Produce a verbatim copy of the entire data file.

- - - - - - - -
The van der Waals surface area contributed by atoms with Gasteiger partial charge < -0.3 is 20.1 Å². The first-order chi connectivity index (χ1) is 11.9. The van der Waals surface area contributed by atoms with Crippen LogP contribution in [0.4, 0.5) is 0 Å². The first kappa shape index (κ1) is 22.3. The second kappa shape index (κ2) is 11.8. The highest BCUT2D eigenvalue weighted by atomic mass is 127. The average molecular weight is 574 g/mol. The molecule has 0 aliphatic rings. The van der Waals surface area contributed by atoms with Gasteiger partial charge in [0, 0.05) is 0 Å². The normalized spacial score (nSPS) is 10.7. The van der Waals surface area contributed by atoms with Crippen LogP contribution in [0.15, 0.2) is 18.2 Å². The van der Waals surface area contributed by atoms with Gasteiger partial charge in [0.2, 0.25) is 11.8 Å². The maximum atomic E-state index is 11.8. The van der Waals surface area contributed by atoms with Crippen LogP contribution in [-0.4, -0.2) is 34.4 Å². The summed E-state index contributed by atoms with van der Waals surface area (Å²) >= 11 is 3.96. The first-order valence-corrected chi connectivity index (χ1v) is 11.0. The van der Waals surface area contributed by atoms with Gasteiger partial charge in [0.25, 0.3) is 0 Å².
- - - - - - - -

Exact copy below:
The van der Waals surface area contributed by atoms with Gasteiger partial charge < -0.3 is 20.1 Å². The first-order chi connectivity index (χ1) is 11.9. The van der Waals surface area contributed by atoms with Crippen LogP contribution in [0.4, 0.5) is 0 Å². The first kappa shape index (κ1) is 22.3. The second kappa shape index (κ2) is 11.8. The highest BCUT2D eigenvalue weighted by atomic mass is 127. The average molecular weight is 574 g/mol. The molecule has 0 aliphatic rings. The van der Waals surface area contributed by atoms with Gasteiger partial charge in [0, 0.05) is 0 Å². The normalized spacial score (nSPS) is 10.7. The van der Waals surface area contributed by atoms with Crippen LogP contribution in [0.15, 0.2) is 18.2 Å². The van der Waals surface area contributed by atoms with Gasteiger partial charge in [0.2, 0.25) is 11.8 Å². The maximum atomic E-state index is 11.8. The van der Waals surface area contributed by atoms with Crippen LogP contribution in [-0.4, -0.2) is 34.4 Å². The summed E-state index contributed by atoms with van der Waals surface area (Å²) >= 11 is 3.96. The first-order valence-corrected chi connectivity index (χ1v) is 11.0. The van der Waals surface area contributed by atoms with Gasteiger partial charge in [0.25, 0.3) is 0 Å².